As the charcoals cool and the fireworks fade after another Independence Day celebration of our ideals of freedom and equality, a specter remains: the gerrymander, poised to deny voters an equal voice in their elections for yet another decade.
The trouble begins with two seemingly innocent facts: The Constitution requires a census of the population every 10 years, and the 14th Amendment requires that states and cities redistrict legislative lines so that they have the same number of residents per representative. Such population corrections to district lines might seem relatively benign - a task for a few computer-savvy interns able to move the necessary thousands of people from one district to another based on some reasonable criteria.
But redistricting instead has become the worst of political blood sports because of the power it gives to those who draw those lines. In the United States, we elect nearly all our legislators by winner-take-all rules, where 51% of voters earn 100% of representation. The power to suppress the voices of as many of 49% of voices in a given area has been an irresistible temptation to our leaders for two centuries...(Milwaukee Journal Sentinal July 10, 2010)Bloodsport or blood sport is any sport or entertainment that involves violence against animals.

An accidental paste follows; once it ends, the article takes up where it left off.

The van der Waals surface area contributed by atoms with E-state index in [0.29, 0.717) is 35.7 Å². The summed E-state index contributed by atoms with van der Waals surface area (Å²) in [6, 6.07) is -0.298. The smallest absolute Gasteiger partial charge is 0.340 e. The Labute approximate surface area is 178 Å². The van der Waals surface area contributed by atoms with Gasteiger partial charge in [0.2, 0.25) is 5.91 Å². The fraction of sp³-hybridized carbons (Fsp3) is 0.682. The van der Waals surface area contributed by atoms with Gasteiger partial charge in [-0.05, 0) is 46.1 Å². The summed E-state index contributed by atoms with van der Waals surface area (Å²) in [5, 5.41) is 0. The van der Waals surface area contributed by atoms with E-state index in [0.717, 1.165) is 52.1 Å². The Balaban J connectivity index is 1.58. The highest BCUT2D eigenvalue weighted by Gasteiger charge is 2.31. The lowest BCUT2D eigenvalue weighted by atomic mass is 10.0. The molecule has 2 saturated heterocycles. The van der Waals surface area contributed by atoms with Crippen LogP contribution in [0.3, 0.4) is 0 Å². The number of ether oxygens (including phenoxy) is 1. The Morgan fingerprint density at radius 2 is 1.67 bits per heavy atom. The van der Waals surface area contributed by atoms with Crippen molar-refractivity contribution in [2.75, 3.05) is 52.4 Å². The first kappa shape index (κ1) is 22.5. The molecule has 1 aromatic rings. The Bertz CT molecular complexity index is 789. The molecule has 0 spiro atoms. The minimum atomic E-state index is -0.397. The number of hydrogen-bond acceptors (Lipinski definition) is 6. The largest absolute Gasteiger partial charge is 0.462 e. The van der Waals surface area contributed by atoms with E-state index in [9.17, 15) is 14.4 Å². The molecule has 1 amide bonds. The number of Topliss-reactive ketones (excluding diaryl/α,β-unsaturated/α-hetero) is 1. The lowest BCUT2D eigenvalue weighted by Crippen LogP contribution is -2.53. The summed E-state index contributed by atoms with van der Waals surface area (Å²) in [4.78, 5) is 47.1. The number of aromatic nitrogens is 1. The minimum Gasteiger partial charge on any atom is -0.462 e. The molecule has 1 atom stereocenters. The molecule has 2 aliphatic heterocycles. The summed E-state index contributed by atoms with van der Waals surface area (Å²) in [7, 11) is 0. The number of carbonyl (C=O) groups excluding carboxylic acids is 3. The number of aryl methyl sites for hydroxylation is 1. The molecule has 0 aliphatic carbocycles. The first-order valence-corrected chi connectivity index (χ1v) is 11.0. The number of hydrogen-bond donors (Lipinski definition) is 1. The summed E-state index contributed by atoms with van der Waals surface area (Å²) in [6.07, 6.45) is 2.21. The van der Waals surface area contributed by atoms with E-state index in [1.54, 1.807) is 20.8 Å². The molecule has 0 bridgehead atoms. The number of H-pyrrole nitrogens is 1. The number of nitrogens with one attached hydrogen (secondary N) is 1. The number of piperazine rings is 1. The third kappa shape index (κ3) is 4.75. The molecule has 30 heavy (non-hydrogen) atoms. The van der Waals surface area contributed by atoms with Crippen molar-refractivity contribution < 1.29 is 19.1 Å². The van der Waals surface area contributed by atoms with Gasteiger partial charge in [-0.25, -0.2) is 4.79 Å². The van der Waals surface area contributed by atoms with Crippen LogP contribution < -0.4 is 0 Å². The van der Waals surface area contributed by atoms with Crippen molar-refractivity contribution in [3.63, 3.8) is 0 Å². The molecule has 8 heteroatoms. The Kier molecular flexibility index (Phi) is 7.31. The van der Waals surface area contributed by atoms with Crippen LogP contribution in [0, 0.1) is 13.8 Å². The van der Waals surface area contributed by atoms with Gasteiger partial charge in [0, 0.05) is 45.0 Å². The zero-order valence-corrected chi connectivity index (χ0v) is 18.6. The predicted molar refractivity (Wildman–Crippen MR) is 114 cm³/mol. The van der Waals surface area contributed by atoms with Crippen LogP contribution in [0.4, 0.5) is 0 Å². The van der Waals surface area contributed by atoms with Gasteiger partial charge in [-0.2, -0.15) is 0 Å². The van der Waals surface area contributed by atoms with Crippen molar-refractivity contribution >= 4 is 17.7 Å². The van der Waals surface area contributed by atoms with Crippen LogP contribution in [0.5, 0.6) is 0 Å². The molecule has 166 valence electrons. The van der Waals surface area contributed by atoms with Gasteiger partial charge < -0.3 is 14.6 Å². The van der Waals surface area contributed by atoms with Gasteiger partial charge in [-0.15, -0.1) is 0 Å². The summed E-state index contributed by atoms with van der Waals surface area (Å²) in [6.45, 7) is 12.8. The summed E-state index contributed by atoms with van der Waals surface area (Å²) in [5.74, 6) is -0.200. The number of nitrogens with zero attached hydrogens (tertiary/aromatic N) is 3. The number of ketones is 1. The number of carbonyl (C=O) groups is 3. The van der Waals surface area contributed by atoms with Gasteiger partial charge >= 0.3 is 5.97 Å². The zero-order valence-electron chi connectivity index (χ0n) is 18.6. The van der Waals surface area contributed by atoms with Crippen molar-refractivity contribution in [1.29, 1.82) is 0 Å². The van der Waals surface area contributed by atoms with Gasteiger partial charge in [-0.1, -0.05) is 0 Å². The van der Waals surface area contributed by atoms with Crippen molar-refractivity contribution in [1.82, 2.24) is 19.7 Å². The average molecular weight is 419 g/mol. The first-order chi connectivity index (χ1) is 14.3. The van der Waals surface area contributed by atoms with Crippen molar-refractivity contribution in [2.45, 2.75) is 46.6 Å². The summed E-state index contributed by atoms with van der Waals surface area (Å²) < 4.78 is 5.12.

It is also the title of a 1988 Jeanne Claude Van Damme movie.
Last Thursday's AIRC meeting in Tucson kinda conjures up the image of Van Damme for me.
Every one of the five commissioners, to one degree or another, felt like they were under attack that afternoon. Let's hope they all re-energized over the holiday weekend.
Apparently, a group called something like Citizens for Common Sense Redistricting (led in Thursday's meeting by GOP state committeeman (at least according to his Linked In profile) Ken Moyes has done some organizing hoping to intimidate the AIRC.
Word also came today that GOP Speaker of the (Arizona) House Andy Tobin rattled his sabre a little bit. Tobin issued a letter that says, in part, "I want you to know that we are monitoring this situation closely and that all options to protect the public from a process being stolen by Democrats will be on the table."
Moyes imagines a future Arizona in which his fear (that he wants YOU to share) is the "disenfranchising [of] a host of Arizona voters."
Of course, neither Moyes nor Tobin dare recount the history of the first AIRC. It is a fact right now that 46 percent of Arizona voters have NO say in legislative races after the primary election. That includes all party registrations and is mainly because so few districts have competitive balance.
Tea Party commenters last week went so far as to claim that use of the term "competitiveness" was code for some kind of nefarious way to disenfranchise voters. I dare them to explain how establishing districts where politicians have to appeal to a broader base of voters equates to disenfranchising those very voters.
Also -- the next meeting of the AIRC will be on Friday morning, somewhere at or near the Capitol. Time and exact location are still to be determined. I will update in the morning when that info is available.